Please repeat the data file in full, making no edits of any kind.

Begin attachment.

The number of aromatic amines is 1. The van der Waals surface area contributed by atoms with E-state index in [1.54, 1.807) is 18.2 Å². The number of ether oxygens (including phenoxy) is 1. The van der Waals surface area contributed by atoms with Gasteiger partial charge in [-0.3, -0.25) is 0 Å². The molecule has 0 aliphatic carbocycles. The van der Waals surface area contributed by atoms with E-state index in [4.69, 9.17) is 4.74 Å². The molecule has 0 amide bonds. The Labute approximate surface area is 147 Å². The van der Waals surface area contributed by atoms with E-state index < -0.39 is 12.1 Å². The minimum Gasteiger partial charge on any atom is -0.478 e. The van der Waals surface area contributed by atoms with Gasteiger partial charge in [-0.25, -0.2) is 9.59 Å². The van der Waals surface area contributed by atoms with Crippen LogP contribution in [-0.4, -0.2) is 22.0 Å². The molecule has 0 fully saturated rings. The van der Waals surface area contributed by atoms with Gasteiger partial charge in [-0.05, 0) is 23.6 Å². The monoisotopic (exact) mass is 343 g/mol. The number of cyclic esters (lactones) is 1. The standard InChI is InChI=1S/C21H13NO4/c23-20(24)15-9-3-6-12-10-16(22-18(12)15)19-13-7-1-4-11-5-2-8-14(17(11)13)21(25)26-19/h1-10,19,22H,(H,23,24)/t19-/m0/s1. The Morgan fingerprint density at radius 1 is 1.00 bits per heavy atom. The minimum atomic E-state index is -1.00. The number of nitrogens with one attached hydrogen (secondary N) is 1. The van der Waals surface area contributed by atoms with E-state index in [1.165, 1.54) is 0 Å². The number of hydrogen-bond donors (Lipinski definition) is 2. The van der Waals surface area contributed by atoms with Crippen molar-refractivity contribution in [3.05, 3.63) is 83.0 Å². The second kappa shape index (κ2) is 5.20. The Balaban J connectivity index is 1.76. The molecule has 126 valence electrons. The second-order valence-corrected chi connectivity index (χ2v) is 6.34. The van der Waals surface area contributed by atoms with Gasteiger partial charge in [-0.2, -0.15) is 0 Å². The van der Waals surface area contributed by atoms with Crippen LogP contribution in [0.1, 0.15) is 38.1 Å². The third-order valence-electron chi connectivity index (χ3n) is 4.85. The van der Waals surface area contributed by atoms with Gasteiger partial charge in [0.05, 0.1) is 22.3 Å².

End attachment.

The number of aromatic amines is 1. The van der Waals surface area contributed by atoms with E-state index in [1.54, 1.807) is 18.2 Å². The number of ether oxygens (including phenoxy) is 1. The van der Waals surface area contributed by atoms with Gasteiger partial charge in [-0.3, -0.25) is 0 Å². The molecule has 0 aliphatic carbocycles. The van der Waals surface area contributed by atoms with E-state index in [4.69, 9.17) is 4.74 Å². The molecule has 0 amide bonds. The Labute approximate surface area is 147 Å². The van der Waals surface area contributed by atoms with E-state index < -0.39 is 12.1 Å². The minimum Gasteiger partial charge on any atom is -0.478 e. The van der Waals surface area contributed by atoms with Gasteiger partial charge in [-0.25, -0.2) is 9.59 Å². The van der Waals surface area contributed by atoms with Crippen LogP contribution in [-0.4, -0.2) is 22.0 Å². The molecule has 0 fully saturated rings. The van der Waals surface area contributed by atoms with Gasteiger partial charge in [-0.05, 0) is 23.6 Å². The monoisotopic (exact) mass is 343 g/mol. The number of cyclic esters (lactones) is 1. The standard InChI is InChI=1S/C21H13NO4/c23-20(24)15-9-3-6-12-10-16(22-18(12)15)19-13-7-1-4-11-5-2-8-14(17(11)13)21(25)26-19/h1-10,19,22H,(H,23,24)/t19-/m0/s1. The Morgan fingerprint density at radius 1 is 1.00 bits per heavy atom. The minimum atomic E-state index is -1.00. The number of nitrogens with one attached hydrogen (secondary N) is 1. The van der Waals surface area contributed by atoms with E-state index in [1.165, 1.54) is 0 Å². The number of hydrogen-bond donors (Lipinski definition) is 2. The van der Waals surface area contributed by atoms with Crippen molar-refractivity contribution in [3.05, 3.63) is 83.0 Å². The second kappa shape index (κ2) is 5.20. The Balaban J connectivity index is 1.76. The molecule has 126 valence electrons. The second-order valence-corrected chi connectivity index (χ2v) is 6.34. The van der Waals surface area contributed by atoms with Gasteiger partial charge in [-0.2, -0.15) is 0 Å². The van der Waals surface area contributed by atoms with Crippen LogP contribution in [0.1, 0.15) is 38.1 Å². The third-order valence-electron chi connectivity index (χ3n) is 4.85. The van der Waals surface area contributed by atoms with Gasteiger partial charge in [0.05, 0.1) is 22.3 Å².